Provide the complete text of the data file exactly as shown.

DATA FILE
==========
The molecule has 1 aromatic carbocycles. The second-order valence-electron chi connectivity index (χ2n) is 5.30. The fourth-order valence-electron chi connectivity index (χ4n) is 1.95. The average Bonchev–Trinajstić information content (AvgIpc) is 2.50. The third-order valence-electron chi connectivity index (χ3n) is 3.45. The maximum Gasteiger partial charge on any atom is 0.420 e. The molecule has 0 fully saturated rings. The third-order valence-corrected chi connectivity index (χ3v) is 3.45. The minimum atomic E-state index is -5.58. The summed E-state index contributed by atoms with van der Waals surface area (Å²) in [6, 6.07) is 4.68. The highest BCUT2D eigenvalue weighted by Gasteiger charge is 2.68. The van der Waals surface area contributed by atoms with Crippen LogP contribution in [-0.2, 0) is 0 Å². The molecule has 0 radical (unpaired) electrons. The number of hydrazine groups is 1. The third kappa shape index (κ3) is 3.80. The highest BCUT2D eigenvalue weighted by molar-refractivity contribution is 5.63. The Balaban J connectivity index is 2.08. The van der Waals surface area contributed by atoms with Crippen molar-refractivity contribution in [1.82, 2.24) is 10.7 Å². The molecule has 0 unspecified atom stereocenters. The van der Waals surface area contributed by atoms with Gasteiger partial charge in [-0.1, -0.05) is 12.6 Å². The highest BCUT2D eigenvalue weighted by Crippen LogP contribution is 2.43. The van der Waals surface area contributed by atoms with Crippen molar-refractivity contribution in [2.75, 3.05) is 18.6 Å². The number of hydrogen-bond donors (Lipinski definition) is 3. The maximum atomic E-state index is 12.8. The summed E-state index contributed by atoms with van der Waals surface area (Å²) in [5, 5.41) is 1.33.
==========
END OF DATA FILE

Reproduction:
The molecule has 1 aromatic carbocycles. The second-order valence-electron chi connectivity index (χ2n) is 5.30. The fourth-order valence-electron chi connectivity index (χ4n) is 1.95. The average Bonchev–Trinajstić information content (AvgIpc) is 2.50. The third-order valence-electron chi connectivity index (χ3n) is 3.45. The maximum Gasteiger partial charge on any atom is 0.420 e. The molecule has 0 fully saturated rings. The third-order valence-corrected chi connectivity index (χ3v) is 3.45. The minimum atomic E-state index is -5.58. The summed E-state index contributed by atoms with van der Waals surface area (Å²) in [6, 6.07) is 4.68. The highest BCUT2D eigenvalue weighted by Gasteiger charge is 2.68. The van der Waals surface area contributed by atoms with Crippen LogP contribution in [-0.2, 0) is 0 Å². The molecule has 0 radical (unpaired) electrons. The number of hydrazine groups is 1. The third kappa shape index (κ3) is 3.80. The highest BCUT2D eigenvalue weighted by molar-refractivity contribution is 5.63. The Balaban J connectivity index is 2.08. The van der Waals surface area contributed by atoms with Crippen molar-refractivity contribution in [1.82, 2.24) is 10.7 Å². The molecule has 0 unspecified atom stereocenters. The van der Waals surface area contributed by atoms with Gasteiger partial charge in [-0.1, -0.05) is 12.6 Å². The highest BCUT2D eigenvalue weighted by Crippen LogP contribution is 2.43. The van der Waals surface area contributed by atoms with Crippen molar-refractivity contribution in [2.75, 3.05) is 18.6 Å². The number of hydrogen-bond donors (Lipinski definition) is 3. The maximum atomic E-state index is 12.8. The summed E-state index contributed by atoms with van der Waals surface area (Å²) in [5, 5.41) is 1.33.